TRALAC - Trade Law Centre

'Take more advantage of AGOA,' experts say

Thursday, 06 February 2003

Source: The Namibian

THE US Africa Growth and Opportunity Act (AGOA) can do much to stimulate Namibian trade and development, but not all parties are happy with the law's provisions.

Trade and Industry Minister Jesaya Nyamu, recently returned from a forum on AGOA in Mauritius, told a meeting of business people yesterday that the US represented a vast market for the products of sub-Saharan Africa.

"Sub-Saharan Africa accounts for less than two per cent of US merchandise imports, which indicates a huge potential for trade growth," Nyamu said.

"There are obviously immense opportunities for both American and African businessmen to exploit," he added.

He was pleased to note that Government had successfully dealt with the administrative issue of establishing a visa system, as required under AGOA, for textile and apparel exports.

The speedy finalisation of this process was especially important in view of the "multi-million dollar investments by the Ramatex, Rhino and Taiwa companies," Nyamu said.

The Trade Minister also said the US government was to send an expert from the US Animal and Plant Health Inspection Services to assist southern African countries in meeting sanitary standards for agricultural exports to the US.

For more than a year now, the US government has been conducting inspections of Namibian abattoirs and other facilities with a view to approving or refusing Namibian requests to send beef and lamb to the US.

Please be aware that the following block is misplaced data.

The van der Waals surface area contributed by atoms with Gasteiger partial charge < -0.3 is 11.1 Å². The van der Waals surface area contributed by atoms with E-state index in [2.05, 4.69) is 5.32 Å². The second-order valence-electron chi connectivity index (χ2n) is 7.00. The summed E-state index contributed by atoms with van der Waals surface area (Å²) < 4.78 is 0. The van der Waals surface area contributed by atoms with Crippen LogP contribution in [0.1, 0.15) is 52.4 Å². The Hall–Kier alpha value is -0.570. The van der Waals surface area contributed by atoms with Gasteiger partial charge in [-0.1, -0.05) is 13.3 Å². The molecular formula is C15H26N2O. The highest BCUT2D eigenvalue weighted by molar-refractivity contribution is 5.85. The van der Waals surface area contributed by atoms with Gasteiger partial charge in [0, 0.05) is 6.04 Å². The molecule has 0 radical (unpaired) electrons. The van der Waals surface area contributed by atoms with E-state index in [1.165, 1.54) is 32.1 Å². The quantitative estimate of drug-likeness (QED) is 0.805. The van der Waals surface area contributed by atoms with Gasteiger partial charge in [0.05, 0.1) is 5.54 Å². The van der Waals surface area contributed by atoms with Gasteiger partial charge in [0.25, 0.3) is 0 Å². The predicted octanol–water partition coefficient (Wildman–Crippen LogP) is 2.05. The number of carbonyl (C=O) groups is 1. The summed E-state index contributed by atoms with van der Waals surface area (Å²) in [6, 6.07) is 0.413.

But the process had not yet been concluded.

Namibia also supported current talks on negotiating a US-SADC free trade area, which were announced on January 13.

Through this, he said, benefits of duty-free access to US markets could be maintained after AGOA expires in 2008.

But while the benefits of AGOA are undoubtedly worth maintaining, they have not been evenly spread.

Phyllis Shearer Jones, Chief Executive of Elan International LLC, an organisation which tries to promote trade between Africa and the US, said in an interview the main beneficiaries so far were big firms.

"For a number of reasons, the rural women, the small businesses and co-operatives are not getting involved," she said.

These reasons included a lack of financing, lack of capacity, poor understanding of international business and the US market and US import regulations, including onerous ones in agriculture.

"These issues are roadblocks, but they can be overcome," she said, listing a number of organisations that provide training and "business matchmaking" services to small companies aimed at exporting to the US.

There was also the problem, for textile exporters, that the provision that allows clothes made in African from non-African fabric to be exempt from customs duty, expires at the end of the year.

"We are pushing to have (the) 2004 (deadline) extended, as Bush has said he would try to achieve, but if it is not it will hurt industries by pushing up their costs," she said.

Namibia exported US$37 million worth of goods to the United States in 2001, while it imported about US$255 million.